In our case, EAML was detected as a large renal mass with high cellular content, seen hypoechoic on sonographic examination, hyperdense on unenhanced CT, and hypointense on T2-WI. Low T2 signal apart from hypercellularity may be related to the presence of epithelioid and muscular components within the mass. High cellularity was confirmed by tumor's restricted diffusion on MRI. The mass had small amounts of macroscopic fat on both CT and MRI and enhanced moderately and heterogeneously, with early wash-in and slow wash-out.

Pulmonary LAM is a well-recognized clinical entity, considered as a benign mesenchymal neoplasm with PEComas differentiation.[9] It is a rare idiopathic disease affecting almost exclusively young women in childbearing age that was first described by von Stossel in 1937.[9] In the course of the disease, a nonneoplastic interstitial proliferation of atypical smooth muscle occurs, resulting in progressive obstruction of airways, blood and lymphatic pulmonary vessels.[9] The detection of multiple thin-walled cysts throughout the lung parenchyma without zonal predominance is considered the imaging hallmark of LAM on CT.[9] Renal AML represents the most frequent extrapulmonary manifestation of pulmonary LAM and both clinical entities are well known to be encountered sporadically and at much higher frequency in patients with TS (up to 93%).[9] To our knowledge, the coexistence of a malignant renal EAML in patients with sporadic pulmonary LAM has been limited reported in the literature.[10] Herein, we present a case of a pregnant woman with histologically confirmed renal EAML displaying pulmonary lesions compatible with LAM on CT, in the absence of clinical findings of TS.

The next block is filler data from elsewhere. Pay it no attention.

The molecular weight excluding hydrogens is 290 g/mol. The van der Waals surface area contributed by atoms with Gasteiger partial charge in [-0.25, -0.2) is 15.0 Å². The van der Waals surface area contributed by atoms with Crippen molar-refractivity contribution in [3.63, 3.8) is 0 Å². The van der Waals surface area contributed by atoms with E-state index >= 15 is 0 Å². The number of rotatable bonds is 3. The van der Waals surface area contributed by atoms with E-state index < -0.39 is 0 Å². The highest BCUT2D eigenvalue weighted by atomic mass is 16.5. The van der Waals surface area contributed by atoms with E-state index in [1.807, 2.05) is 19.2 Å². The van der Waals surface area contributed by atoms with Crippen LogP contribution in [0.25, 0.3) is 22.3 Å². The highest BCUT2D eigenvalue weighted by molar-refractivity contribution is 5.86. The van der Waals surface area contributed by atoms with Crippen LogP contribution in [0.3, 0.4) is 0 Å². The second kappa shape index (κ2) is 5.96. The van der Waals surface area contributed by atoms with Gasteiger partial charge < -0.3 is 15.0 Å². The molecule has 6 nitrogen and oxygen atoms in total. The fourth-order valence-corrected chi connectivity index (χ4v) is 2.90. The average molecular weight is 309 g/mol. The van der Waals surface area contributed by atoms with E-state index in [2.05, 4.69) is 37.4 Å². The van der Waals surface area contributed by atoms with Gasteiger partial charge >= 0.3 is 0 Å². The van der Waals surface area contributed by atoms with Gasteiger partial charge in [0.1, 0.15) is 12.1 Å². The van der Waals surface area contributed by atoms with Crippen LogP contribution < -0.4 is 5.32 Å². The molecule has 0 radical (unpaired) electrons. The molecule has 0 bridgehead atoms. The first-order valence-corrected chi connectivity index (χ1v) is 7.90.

Conclusion

Renal EAMLs have variable imaging characteristics, rendering their preoperative characterization difficult. However, in the presence of a large renal mass with high cellular content and small amounts of fat, coexisting with pulmonary LAM, the diagnosis of this rare tumor should be suggested. Patterns of contrast enhancement on dynamic imaging, that is, early wash-in and slow wash-out, may be used as ancillary findings.

Financial support and sponsorship

Nil.

Conflicts of interest

There are no conflicts of interest.